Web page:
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Do you accept the offer (or counteroffer)?



Accepting a job offer has many layers and quickly gets complicated, especially when it becomes emotional. Making a change is scary (or also known as exciting). It involves leaving behind the comforts of what is safe and known and saying goodbye to your co-workers that have been there for you and you for them. Even if you dislike your current job or some co-worker, it is still "comfortable" in that there aren't any mysteries with it.


So I am going to break down the offer acceptance process, which begins right when you open yourself up to a new opportunity, well before the interviews and the offers.


Answer this right away

"Why am I interested in exploring this new opportunity in the first place?"


Write down your wish list & answer these questions

  • What is my dream work schedule?

  • What projects would I like to pass off?

  • What projects would I like to take on?

  • What role is best aligned with my current skill set?

  • What role is best for growing my skill in _____?

  • I want to work with ______ because they _______

  • Where do I want to live?

  • How do I want to live?

  • What do I want to change about my current workload?

  • What do I want to change about my current work culture?

When you begin the process of interviewing, write down your wishes. Dream big, and don't skimp on the details. Then, as you interview and learn more about the opportunity, write down how this new job might check each item off your wish list. Refer back to this when you get the offer to combat the uncertainty of moving forward.


Examine your resistance to change

  • Write down/or verbally share with your recruiter, mentor, or spouse your fears about resigning

  • Go through a change that was hard at first that then became a positive result


Rid yourself of self-limiting beliefs

People tend to create their own ceilings because they have been conditioned to think what they have now is what they deserve. But what you believe has a massive impact on what you receive. So know that when an opportunity knocks, there is a good reason for it. Don't get in the way of your growth potential. Be yourself while acknowledging you are always capable of learning and growing into an even better version of yourself.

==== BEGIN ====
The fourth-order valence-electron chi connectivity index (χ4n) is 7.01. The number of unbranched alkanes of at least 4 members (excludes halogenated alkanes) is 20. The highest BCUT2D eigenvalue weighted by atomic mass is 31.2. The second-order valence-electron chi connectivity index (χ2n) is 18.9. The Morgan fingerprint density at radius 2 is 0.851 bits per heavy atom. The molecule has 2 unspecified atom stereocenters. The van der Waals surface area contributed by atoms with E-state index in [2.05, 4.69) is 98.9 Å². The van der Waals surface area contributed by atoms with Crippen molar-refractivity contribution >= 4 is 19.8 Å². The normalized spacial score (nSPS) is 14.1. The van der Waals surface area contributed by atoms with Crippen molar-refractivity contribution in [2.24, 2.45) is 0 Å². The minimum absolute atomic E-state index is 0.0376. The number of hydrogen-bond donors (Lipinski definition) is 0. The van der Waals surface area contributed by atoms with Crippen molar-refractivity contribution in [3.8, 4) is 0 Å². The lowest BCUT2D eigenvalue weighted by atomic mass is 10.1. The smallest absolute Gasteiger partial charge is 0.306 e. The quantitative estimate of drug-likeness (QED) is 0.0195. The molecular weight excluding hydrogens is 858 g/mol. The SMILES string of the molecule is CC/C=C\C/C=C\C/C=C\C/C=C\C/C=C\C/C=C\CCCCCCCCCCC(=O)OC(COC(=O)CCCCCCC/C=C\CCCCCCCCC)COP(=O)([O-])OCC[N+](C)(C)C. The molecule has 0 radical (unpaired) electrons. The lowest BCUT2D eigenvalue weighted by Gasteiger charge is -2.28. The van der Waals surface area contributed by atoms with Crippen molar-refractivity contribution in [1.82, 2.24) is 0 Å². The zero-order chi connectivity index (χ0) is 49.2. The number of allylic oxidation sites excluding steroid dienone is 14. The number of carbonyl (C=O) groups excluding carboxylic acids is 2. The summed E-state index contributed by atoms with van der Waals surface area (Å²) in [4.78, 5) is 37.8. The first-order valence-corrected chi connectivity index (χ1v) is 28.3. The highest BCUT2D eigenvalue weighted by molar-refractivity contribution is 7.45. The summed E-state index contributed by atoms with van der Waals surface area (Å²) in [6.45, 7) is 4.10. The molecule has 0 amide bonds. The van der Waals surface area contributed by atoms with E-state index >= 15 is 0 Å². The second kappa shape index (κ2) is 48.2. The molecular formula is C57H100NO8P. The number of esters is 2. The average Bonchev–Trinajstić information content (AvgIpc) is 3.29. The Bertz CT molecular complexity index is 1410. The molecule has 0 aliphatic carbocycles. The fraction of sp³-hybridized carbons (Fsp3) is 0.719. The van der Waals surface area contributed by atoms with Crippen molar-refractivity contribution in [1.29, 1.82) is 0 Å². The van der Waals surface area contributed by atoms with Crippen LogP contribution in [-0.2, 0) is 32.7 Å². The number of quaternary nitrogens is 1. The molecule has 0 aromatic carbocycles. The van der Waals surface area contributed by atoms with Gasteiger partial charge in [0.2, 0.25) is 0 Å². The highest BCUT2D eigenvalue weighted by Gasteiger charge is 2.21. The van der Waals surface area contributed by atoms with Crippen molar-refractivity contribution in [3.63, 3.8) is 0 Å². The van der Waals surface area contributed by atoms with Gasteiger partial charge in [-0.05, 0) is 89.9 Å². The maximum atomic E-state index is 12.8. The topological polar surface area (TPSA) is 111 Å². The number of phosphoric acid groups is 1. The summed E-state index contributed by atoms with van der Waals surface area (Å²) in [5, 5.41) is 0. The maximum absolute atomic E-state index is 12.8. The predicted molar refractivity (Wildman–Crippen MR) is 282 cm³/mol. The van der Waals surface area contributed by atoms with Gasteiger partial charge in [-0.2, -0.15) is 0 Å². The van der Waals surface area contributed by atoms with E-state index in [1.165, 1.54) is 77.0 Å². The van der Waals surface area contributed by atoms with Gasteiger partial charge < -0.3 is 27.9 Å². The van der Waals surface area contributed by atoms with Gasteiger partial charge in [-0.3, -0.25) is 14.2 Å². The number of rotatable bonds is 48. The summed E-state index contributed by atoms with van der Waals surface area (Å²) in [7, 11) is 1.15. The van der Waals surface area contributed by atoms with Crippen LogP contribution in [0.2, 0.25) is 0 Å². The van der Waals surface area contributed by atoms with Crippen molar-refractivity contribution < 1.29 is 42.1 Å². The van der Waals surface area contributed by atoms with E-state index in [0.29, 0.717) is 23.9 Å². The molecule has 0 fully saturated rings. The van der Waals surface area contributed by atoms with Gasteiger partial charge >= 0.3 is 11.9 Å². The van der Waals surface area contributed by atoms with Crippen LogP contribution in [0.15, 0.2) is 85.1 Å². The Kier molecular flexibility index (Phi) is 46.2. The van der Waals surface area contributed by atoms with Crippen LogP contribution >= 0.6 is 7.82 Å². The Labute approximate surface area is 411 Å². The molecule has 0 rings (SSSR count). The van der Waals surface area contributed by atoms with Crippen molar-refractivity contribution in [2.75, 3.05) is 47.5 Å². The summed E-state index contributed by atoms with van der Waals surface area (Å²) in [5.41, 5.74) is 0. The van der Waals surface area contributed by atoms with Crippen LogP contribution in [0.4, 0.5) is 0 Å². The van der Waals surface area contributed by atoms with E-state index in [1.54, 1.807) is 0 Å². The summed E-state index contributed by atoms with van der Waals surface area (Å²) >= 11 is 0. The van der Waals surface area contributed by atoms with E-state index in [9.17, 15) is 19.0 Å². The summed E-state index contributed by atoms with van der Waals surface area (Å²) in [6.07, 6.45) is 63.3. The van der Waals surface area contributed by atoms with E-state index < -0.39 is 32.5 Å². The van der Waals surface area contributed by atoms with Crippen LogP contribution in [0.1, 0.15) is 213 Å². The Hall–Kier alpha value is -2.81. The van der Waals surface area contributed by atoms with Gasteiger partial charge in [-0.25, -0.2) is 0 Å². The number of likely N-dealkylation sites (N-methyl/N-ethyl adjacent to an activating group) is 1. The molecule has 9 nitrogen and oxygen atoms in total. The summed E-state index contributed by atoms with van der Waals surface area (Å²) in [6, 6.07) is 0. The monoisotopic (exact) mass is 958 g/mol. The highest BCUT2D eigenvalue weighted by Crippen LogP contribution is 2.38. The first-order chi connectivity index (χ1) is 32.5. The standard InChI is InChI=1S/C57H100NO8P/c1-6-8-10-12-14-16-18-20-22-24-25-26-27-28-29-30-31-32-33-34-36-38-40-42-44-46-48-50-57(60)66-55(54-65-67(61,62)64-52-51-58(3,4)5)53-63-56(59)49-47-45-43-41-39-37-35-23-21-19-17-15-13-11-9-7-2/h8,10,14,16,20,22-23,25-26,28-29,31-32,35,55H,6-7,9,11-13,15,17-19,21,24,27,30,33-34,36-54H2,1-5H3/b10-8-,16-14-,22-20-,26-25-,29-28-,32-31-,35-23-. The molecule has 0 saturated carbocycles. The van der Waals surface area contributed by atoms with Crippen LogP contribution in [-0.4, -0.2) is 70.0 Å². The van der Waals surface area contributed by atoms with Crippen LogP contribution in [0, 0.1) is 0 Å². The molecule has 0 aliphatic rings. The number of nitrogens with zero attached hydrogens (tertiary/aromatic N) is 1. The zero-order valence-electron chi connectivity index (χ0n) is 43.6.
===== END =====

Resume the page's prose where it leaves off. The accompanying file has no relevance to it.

Some call it self-sabotage, or maybe you've heard of imposter syndrome, but this is where an internal, hyper-critical inner voice leads your mind toward staying "safe." Interviews, or anytime you are reaching out into the unknown, is vulnerable. Putting yourself out there and seeing if a new tax department is interested in your skills can feel vulnerable. So your brain creates protective measures that, while they intend to keep us safe, actually only keep you the same. So acknowledge the critic inside and let it know that you've got this, and this is something worth exploring. Don't let fear run the show; lean on your wish list and the new opportunity's answer to them.


Red flags to listen to

  • Communication is vague or sparse

  • The interview process is confusing

  • The job description doesn't match the interviewer's answers to your questions

  • Inconsistencies between HR and the Hiring team/manager

  • The staff seem tired, disgruntled, or are showing non-verbal cues of noncohesion.

  • Leadership is undergoing large changes (the job you get hired for might not be the job you get)

Counteroffer red flags

  • Counteroffers that promise system or culture changes (it just doesn't happen that easily, especially for one person's needs)

  • Large project promises that have not historically been done for others in your department

  • Down-the-road promises based on hypothetical transfers, promotions, or leadership retirement timelines

  • Just remember: money can easily change. Culture, staff, and systems do not

Test the offer (and counteroffer)

  • "If ____ offers me _____, will I accept?"

Listen to your gut, not your ego

  • Your gut is important intuition. The difference between feelings and intuition is it is not emotional or fearful. It is deep wisdom and "tells it like it is."

  • Be careful of your ego, which is prideful and fragile, and doesn't always look out for you in the long-run

  • Sleep on decisions, and trust your highest self is looking out for you!

Ask for help

  • Lastly, you are not alone! PGAA Tax is here to be a sounding board. Having a third party in the business of career moves for 19 years is...duh, helpful! So run it by Phil and see what he hears in your voice, thoughts, and feelings. You've got this!




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